not forcing you to leave a container element when the image fails to load.

> Apparently we're talking about different types of images. I'm not 
> proposing to remove <img>, [because] there are clearly images that aren't 
> just text replacements / can't be replaced by text.

   In my opinion, that represents the only truly semantic use case.

> Yet there are images 
> that do communicate well-definable chunks of information.
> 
> An example: http://design-noir.de/log/2006/12/immer-noch-nicht-gezahlt/

   The image is irreplaceable when you're using it as evidence, so while
text fallback for the letter is enough to read the letter, it is simply
a distant second best to the image itself.

> Or just think of the million logos out there, like 
> <http://www.linguatec.net/images/logos/linguatec.de.gif>.

   The whole point of a logo is to leave a visual imprint in the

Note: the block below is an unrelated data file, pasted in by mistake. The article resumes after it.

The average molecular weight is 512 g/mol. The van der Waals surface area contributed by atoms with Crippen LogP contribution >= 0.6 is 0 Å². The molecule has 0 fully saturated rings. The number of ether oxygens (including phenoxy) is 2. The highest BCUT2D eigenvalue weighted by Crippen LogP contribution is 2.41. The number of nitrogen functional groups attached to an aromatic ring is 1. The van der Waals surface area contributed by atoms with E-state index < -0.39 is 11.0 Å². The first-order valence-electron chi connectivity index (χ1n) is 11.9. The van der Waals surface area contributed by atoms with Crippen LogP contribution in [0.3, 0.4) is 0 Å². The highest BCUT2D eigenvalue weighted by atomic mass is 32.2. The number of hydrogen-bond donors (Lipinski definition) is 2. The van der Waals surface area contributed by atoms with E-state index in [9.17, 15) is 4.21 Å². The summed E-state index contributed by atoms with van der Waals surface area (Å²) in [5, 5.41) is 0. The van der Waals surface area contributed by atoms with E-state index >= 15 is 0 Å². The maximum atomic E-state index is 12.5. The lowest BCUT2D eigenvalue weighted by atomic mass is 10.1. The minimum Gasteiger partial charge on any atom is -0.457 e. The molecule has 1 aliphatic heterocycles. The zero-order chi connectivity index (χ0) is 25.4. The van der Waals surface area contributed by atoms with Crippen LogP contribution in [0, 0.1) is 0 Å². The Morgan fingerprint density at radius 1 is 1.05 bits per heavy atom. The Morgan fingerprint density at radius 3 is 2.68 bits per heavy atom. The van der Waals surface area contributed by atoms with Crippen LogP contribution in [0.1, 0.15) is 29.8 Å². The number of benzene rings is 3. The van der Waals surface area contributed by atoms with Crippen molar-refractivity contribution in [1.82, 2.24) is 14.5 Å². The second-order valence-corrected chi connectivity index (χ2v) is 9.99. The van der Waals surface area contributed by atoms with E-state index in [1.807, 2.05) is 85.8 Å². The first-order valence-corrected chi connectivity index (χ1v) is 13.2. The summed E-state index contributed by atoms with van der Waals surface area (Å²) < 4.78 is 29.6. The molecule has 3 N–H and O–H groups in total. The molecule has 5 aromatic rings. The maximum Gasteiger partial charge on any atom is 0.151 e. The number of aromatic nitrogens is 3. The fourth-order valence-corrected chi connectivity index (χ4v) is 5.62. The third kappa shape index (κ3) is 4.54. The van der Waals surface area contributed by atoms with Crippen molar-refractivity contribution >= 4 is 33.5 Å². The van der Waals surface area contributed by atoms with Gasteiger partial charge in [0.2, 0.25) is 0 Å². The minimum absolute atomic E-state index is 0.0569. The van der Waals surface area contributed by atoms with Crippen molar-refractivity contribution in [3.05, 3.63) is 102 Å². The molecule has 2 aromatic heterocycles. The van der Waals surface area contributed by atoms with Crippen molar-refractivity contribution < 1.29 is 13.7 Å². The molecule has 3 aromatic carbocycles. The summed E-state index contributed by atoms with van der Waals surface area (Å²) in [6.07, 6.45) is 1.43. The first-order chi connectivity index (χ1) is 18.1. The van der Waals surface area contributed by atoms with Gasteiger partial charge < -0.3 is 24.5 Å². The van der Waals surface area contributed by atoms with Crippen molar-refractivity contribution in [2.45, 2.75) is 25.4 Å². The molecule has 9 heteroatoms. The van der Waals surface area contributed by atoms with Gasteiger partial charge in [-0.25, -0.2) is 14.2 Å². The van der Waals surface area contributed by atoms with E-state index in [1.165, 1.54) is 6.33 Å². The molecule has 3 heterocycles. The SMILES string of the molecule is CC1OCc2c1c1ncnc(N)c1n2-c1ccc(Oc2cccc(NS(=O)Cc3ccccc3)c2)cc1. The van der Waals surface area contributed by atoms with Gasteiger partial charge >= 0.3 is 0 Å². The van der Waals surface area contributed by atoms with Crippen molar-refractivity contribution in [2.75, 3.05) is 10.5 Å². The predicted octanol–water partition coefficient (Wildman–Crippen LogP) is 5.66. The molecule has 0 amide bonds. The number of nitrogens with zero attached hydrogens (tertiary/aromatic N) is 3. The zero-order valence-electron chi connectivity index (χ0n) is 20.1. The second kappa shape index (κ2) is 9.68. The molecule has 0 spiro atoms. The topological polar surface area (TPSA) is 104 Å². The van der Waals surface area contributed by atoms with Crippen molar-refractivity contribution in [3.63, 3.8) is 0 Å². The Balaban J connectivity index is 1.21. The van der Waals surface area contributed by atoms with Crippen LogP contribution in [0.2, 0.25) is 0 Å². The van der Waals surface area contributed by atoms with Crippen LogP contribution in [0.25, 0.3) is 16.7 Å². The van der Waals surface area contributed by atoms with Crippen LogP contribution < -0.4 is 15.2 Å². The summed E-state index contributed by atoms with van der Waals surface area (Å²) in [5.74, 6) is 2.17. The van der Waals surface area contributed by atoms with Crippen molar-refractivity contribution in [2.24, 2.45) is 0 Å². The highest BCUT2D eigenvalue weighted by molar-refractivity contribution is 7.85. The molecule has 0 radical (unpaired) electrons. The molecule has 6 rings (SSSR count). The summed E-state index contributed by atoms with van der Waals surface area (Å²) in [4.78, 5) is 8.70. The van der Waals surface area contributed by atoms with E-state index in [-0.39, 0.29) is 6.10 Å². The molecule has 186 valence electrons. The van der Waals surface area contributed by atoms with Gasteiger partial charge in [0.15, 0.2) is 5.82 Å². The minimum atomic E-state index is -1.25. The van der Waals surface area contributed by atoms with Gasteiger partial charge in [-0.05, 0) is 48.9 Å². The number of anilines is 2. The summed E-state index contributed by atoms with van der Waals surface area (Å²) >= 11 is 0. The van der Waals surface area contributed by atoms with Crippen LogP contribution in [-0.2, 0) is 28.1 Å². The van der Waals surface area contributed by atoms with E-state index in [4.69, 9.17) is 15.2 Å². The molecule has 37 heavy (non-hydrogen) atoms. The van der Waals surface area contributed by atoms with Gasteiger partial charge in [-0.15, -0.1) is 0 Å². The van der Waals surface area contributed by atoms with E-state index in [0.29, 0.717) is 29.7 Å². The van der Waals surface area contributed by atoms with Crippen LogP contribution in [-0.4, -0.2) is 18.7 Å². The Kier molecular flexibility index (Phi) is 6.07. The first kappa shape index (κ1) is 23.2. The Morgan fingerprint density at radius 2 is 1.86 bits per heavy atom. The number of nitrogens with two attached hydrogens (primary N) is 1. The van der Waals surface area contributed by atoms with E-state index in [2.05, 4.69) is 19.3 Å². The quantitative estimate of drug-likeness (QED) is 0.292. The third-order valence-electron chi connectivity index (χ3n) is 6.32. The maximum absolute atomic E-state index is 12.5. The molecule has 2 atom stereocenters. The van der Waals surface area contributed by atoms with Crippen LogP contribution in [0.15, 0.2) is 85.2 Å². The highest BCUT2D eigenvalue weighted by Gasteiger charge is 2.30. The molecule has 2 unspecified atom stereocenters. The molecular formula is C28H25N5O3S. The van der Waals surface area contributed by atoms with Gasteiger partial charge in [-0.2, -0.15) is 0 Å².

viewer's mind, so once again, the image is more important than the text
that might replace it if it fails to load.

>>    Then why not just use <object>?
> 
> Its fallback mechanism isn't well supported,

   This makes no sense. A global |src| attribute isn't supported at all
in HTML, and I doubt that it would be any easier for browser vendors to
implement given their track record with <object>.

> and I'd like to avoid the more complex markup.

   What complex markup? Right now, the following is perfectly valid:

| <object data="image.png"> [...Fallback...] </object>

   How is that any more complicated than the following?

| <p src="image.png> [...Fallback...] </p>

   Sure, it's a few more characters to type, but one thing it's good for
is allowing better fallback:

| <object data="...">
|   <object data="...">
|     <object data="...">
|       [...Fallback...]
|     </object>
|   </object>
| </object>

  ...Versus...

| <p src="">
|   <p src="">
|     <p src="">
|       [...Fallback...]
|     </p>
|   </p>
| </p>

   Not the in the above for <object>, just the fallback line is used if
the objects fail to load. However, if the objects pointed to by |src|
fail to load, you get this:

| <p><p><p>[...Fallback...]</p></p></p>